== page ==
For many, a certificate program is the simplest and shortest route to landing a paralegal job, especially when they already have an Associate’s or Bachelor’s degree.

“It’s become increasingly acceptable for paralegals to complete a certificate program, some of which last just months,” says Alison Pearson, head of Human Resources at Hal Waldman and Associates. “Considering the time and money spent, it’s definitely worth it to get your paralegal certificate.”

Pearson says that what makes these certification programs valuable is the accessibility.

“Paralegal certificate programs often offer a wide range of training options in which you can customize according to your schedule, prior work experience, etc.,” Pearson continues. “These programs provide courses like law, legal research and even secretarial duties.”

Is earning a paralegal certificate hard?

“The question of whether it’s hard to become a paralegal is subjective,” Dolman says. “Does it require some hard work on the student’s part? Sure. However, it’s not nearly as expensive nor as lengthy and demanding as law school.”

With any new educational endeavor, you can expect to put in some long hours and intense effort, and earning a Paralegal Certificate is no different. If you’re feeling a little unsure about your ability to manage the academic demand, remember that you’ll have a variety of student support resources at your disposal.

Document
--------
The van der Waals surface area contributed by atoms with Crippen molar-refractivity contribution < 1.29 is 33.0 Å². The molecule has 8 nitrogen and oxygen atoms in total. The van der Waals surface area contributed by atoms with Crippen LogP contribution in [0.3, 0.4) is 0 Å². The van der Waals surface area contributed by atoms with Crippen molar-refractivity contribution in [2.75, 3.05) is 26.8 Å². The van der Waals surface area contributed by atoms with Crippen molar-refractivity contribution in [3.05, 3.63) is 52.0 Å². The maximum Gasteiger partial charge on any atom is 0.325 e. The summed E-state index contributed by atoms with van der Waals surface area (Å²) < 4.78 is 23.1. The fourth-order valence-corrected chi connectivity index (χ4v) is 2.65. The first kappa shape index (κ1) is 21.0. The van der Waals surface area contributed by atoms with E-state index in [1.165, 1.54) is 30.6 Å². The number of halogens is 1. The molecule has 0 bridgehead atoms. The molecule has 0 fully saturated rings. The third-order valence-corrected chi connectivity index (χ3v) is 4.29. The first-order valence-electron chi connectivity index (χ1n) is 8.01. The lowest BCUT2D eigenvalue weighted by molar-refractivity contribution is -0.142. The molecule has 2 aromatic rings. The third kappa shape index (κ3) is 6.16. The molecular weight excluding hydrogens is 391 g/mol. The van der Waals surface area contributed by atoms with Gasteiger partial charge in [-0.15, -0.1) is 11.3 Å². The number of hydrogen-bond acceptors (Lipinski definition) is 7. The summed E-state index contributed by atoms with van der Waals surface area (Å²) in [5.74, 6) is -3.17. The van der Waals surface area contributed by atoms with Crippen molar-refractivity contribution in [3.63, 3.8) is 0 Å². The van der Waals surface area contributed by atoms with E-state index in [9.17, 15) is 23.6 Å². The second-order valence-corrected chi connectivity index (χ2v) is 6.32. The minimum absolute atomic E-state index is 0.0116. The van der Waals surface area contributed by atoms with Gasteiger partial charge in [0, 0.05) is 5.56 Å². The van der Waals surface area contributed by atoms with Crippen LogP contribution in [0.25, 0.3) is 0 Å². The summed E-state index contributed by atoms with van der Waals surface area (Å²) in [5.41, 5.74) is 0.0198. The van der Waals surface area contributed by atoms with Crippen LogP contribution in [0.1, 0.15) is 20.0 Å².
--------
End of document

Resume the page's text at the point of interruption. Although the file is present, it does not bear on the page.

How does a Paralegal Certificate prepare you for the job?

Having familiarity with the standard practices and terminologies involved in legal work is a big part of what certification programs can offer paralegal candidates.

“The law has always been a unique culture with its own language and rules,” says Green.

Paralegal certification may also expand your job search beyond traditional law firms.

“Paralegals are mostly in demand by law firms, but they’re also hired by corporate departments and government agencies,” says Pearson. Other employers of paralegals include insurance companies, hospitals and any other large organization that needs legal representation and counsel.